This morning’s panel, “What can be done about North Korea?” contained much of the familiar definitions and explanations of the North Korea problem, and many of the well-worn regrets of North Korean intransigence. The list of North Korean transgressions include the continuation of its nuclear program, its clear intent to solidify its status as a nuclear state, weapons trafficking by North Korea to terror organizations in the Middle East and the threat that the Kim Jong-Il regime represents to the region.
Discussion about what can be done with North Korea centered around the familiar cycle of incentive and sanctions, offers of economic and humanitarian aid, continuation of the Six-Party Talks, enforcement of UNSC Resolutions (1718 and 1874, respectively), and the desire to partner with China to resolve the problems presented by a rogue North Korean regime. While thoughtfully expressed, the majority of the panel discussion was not new.
What was new, at least to the ears of the panel attendees, was the perspective of Dr. Katy Oh, a long-time policy advisor on the North Korea problem. Dr. Oh’s assertions were refreshing to hear and drove to the heart of the failure of US policy toward North Korea over the last fifteen years and three administrations.
Dr. Oh laid out some unpopular but largely inescapable conclusions regarding the North Korean regime. North Korea will never give up its nuclear capability. It will use that capability to execute what is described as “coercive diplomacy” against its neighbors (Japan and South Korea) in the region. The “change in behavior” sought by US policy toward North Korea is highly unlikely given the nature of an insular and repressive dictatorship. The Six-Party Talks have little real value, and are being incorporated into the North Korean paradigm of “negotiate, prevaricate, escalate, then re-negotiate”.
China’s role and motivations towards North Korea, she believes, are misunderstood by the United States. A territorial hegemon who recognizes the United States as an economic rival and potential military adversary, China does not align her long term interests in the region with the United States, even if she has some common goals (nuclear disarmament) regarding North Korea. China is looking to reduce or replace US influence in the region, and is willing to use North Korea, within limits, as a foil to US interests and those of her allies. China remains, to a certain extent, North Korea’s benefactor and protector, especially when doing so frustrates US plans for regional influence.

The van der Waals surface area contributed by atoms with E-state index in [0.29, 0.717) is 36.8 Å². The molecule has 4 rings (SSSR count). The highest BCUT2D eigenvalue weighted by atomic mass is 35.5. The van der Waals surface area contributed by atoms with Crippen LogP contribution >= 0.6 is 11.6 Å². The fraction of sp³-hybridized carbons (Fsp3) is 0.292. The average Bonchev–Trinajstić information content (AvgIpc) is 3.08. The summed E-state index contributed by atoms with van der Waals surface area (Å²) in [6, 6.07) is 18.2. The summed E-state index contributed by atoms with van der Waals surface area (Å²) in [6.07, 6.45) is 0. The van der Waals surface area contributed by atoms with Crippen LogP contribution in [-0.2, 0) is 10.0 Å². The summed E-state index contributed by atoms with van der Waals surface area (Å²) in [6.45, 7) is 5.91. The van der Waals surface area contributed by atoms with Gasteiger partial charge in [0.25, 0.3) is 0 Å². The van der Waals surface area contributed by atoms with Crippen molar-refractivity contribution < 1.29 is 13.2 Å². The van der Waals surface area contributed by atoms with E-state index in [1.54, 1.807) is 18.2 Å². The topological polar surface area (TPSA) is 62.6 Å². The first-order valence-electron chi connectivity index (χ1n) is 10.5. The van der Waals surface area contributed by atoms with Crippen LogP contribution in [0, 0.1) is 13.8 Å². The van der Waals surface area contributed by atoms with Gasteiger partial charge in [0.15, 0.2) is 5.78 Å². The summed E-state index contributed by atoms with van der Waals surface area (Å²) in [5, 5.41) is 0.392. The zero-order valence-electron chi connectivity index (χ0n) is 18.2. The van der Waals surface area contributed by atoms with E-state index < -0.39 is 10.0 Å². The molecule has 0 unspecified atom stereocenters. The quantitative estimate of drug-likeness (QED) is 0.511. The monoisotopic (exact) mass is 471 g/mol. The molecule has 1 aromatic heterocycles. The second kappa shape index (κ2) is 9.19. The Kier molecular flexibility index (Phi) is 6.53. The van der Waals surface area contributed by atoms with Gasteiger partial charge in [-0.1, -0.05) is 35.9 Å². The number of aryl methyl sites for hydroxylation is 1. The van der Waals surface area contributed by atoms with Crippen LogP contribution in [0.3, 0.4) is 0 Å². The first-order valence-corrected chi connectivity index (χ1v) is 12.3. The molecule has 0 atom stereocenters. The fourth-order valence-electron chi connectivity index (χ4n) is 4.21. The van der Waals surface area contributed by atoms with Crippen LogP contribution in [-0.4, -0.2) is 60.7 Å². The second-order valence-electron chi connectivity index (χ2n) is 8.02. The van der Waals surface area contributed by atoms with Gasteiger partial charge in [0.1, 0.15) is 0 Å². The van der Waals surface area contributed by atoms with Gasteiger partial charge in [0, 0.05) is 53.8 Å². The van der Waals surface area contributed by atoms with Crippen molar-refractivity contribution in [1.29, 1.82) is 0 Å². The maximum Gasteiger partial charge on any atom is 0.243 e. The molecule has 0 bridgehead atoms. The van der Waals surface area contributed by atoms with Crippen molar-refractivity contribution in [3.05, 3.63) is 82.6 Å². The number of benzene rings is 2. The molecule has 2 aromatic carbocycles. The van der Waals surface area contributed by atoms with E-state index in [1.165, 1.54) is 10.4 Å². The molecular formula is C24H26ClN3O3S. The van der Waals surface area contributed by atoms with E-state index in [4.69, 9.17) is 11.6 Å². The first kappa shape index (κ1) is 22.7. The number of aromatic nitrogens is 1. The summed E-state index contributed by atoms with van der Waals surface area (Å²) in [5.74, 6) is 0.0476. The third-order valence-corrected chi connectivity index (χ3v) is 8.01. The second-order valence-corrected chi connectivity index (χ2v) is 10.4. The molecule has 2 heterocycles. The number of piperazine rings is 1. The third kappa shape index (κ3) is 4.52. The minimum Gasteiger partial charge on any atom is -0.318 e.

Also, the pervasive belief that North Korea is susceptible to internal collapse does not reflect the reality of the skill and determination of the regime to survive. Kim Jong Il’s North Korea, says Dr. Oh, will not easily go away.
The approach offered by Dr. Oh to break the impasse regarding North Korea was a novel and interesting one. Rather than more high-level government-to-government effort that has limited chance of success, her assertion is that the effort needs to be a direct reaching out to the people of North Korea. She has written extensively about the state of “the forgotten people” of that grim land. Dr. Oh has noted the subtle but definite introduction of information technologies that have the potential to bring to the isolated and suppressed people of North Korea the ideas and information that drives the societal change that topples oppressive regimes.
Dr. Oh calls this outcome “constructive destruction”. She points out that US options regarding North Korea are very limited, and thus far North Korea’s strategy for survival has been far more effective than the last decade and a half of US policy to disarm the North. Now, however, she sees the opportunity for exploiting the “double life” led by a small but significant number of North Korean citizens who are “socialist by day, and capitalist by night” as they begin to comprehend the advantages of the officially demonized South Korean and American (and ironically, Chinese) free-market economies.
Dr. Oh’s proposition of direct engagement of the North Korean people does indeed have precedent. Our efforts at the height of the Cold War, with Radio Free Europe, to directly engage the Eastern European peoples subjugated by the Soviet yoke, yielded results that manifested themselves as soon as the prospect of freedom from Communist dictatorship became a realistic possibility. Similar effects may be possible behind one of the last vestiges of the Iron Curtain, on the peninsula of Korea.
Dr. Oh’s ideas are worth a serious look. Current policy, and that of the past administrations, has been nearly entirely ineffective and are likely to remain so. North Korea is a dangerous enemy, a regional threat, and potentially a global one (with proliferation of fissile materials). The government will not yield. But the people, when they are exposed to life outside the borders of their depressed and repressive country, may force their hand.
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